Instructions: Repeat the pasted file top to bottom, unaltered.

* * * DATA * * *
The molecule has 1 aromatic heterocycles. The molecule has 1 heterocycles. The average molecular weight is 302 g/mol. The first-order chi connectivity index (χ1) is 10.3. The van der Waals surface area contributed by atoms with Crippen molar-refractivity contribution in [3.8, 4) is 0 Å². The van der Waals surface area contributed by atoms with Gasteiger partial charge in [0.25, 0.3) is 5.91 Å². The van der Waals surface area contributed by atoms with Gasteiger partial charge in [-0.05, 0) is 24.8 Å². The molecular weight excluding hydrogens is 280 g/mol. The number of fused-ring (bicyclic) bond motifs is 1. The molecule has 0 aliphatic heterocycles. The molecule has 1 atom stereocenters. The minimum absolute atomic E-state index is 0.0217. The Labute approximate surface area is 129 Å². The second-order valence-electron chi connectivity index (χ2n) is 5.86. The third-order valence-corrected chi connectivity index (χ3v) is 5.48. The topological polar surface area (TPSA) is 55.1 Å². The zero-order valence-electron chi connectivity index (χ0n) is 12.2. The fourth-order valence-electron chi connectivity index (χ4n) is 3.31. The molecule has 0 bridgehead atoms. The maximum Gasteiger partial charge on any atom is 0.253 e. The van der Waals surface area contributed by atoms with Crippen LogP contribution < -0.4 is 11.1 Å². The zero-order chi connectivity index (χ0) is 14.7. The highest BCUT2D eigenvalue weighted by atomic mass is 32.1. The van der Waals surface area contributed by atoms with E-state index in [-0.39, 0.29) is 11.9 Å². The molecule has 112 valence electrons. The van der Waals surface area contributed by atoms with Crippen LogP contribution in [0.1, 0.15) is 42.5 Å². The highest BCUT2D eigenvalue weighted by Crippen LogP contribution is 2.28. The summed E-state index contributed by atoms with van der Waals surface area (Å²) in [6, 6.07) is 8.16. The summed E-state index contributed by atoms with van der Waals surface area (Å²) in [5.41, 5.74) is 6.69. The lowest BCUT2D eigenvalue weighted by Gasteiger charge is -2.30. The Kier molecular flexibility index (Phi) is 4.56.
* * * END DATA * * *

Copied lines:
The molecule has 1 aromatic heterocycles. The molecule has 1 heterocycles. The average molecular weight is 302 g/mol. The first-order chi connectivity index (χ1) is 10.3. The van der Waals surface area contributed by atoms with Crippen molar-refractivity contribution in [3.8, 4) is 0 Å². The van der Waals surface area contributed by atoms with Gasteiger partial charge in [0.25, 0.3) is 5.91 Å². The van der Waals surface area contributed by atoms with Gasteiger partial charge in [-0.05, 0) is 24.8 Å². The molecular weight excluding hydrogens is 280 g/mol. The number of fused-ring (bicyclic) bond motifs is 1. The molecule has 0 aliphatic heterocycles. The molecule has 1 atom stereocenters. The minimum absolute atomic E-state index is 0.0217. The Labute approximate surface area is 129 Å². The second-order valence-electron chi connectivity index (χ2n) is 5.86. The third-order valence-corrected chi connectivity index (χ3v) is 5.48. The topological polar surface area (TPSA) is 55.1 Å². The zero-order valence-electron chi connectivity index (χ0n) is 12.2. The fourth-order valence-electron chi connectivity index (χ4n) is 3.31. The molecule has 0 bridgehead atoms. The maximum Gasteiger partial charge on any atom is 0.253 e. The van der Waals surface area contributed by atoms with Crippen LogP contribution < -0.4 is 11.1 Å². The zero-order chi connectivity index (χ0) is 14.7. The highest BCUT2D eigenvalue weighted by atomic mass is 32.1. The van der Waals surface area contributed by atoms with E-state index in [-0.39, 0.29) is 11.9 Å². The molecule has 112 valence electrons. The van der Waals surface area contributed by atoms with Crippen LogP contribution in [0.1, 0.15) is 42.5 Å². The highest BCUT2D eigenvalue weighted by Crippen LogP contribution is 2.28. The summed E-state index contributed by atoms with van der Waals surface area (Å²) in [6, 6.07) is 8.16. The summed E-state index contributed by atoms with van der Waals surface area (Å²) in [5.41, 5.74) is 6.69. The lowest BCUT2D eigenvalue weighted by Gasteiger charge is -2.30. The Kier molecular flexibility index (Phi) is 4.56.